What should we do to end the child abuse by our so-called carers?
A thought-provoking article by campaigner Theresa Murray
Ian Brady and his partner Myra Hindley groomed and tortured children to death. Such a repulsive and heinous crime – the idea this could be repeated in history would be unthinkable.
But, in a way, it’s still happening today…
When Fred West and his wife Rosemary were discovered to have abused their own children, including murder, and meted the same fate to several young girls who went missing, we all sat up in shock, in horror, exclaiming HOW?
Jimmy Savile was discovered to have abused children across the country as part of a possible elite paedophile ring, which to this day has never been fully investigated. No matter who you are, you can still be evil towards innocent vulnerable children.
We find ourselves asking why are children continuing to be abused, when will lessons be learnt and do we actually value our children’s lives?
£3.2 billion is spent every year on the fall-out of child abuse.
At present, across the UK, the family court system is in turmoil and chaos. Children are being used as pawns by the system that is supposed to protect them.
It is not uncommon for there to be child custody battles, but still we are failing our children, not just in areas of domestic abuse, parental alienation, but through the social care system too.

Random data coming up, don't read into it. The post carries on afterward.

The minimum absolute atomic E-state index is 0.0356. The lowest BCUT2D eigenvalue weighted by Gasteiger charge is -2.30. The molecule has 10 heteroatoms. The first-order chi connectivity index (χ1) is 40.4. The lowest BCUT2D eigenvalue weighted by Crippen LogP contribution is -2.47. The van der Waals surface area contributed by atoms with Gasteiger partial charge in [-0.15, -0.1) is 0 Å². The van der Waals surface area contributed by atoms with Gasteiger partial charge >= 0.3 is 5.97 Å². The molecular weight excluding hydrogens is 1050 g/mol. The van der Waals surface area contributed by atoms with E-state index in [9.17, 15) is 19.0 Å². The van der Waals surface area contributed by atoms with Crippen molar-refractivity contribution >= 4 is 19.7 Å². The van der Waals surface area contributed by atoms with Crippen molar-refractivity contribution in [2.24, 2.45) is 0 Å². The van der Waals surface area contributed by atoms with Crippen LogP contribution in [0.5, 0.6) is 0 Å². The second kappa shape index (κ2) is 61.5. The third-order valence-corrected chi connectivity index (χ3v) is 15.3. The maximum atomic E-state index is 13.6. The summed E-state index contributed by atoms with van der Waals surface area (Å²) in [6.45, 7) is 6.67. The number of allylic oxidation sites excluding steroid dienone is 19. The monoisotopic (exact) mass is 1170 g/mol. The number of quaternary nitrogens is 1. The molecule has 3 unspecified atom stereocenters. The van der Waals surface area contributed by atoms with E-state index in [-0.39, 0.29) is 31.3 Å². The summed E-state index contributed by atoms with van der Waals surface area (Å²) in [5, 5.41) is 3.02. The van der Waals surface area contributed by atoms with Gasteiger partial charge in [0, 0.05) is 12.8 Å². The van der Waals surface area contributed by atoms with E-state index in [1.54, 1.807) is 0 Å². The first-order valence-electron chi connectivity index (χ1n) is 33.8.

Parental Alienation has often been used by those who have been abusive in relationships to regain access, suggesting they have been unfairly treated, or by those who are abusers to prevent access. This leaves children being affected without help or support from anywhere, unless a parent has the sense to go to counselling.
We still have a long way to go in dealing with domestic abuse, even down to not taking the threat of danger seriously enough or understanding how stalking plays a big part. Stalking has trebled.
On top of all this we are still failing our children; we still fail to understand the far-reaching effects of children being ripped from their parents, creating instability in their thinking, actually damaging their mental health and in some cases their physical health. However this is not as the result of a safe parent or family network, it is now down to Cafcass, an extension of social services, police, judges in the closed family courts.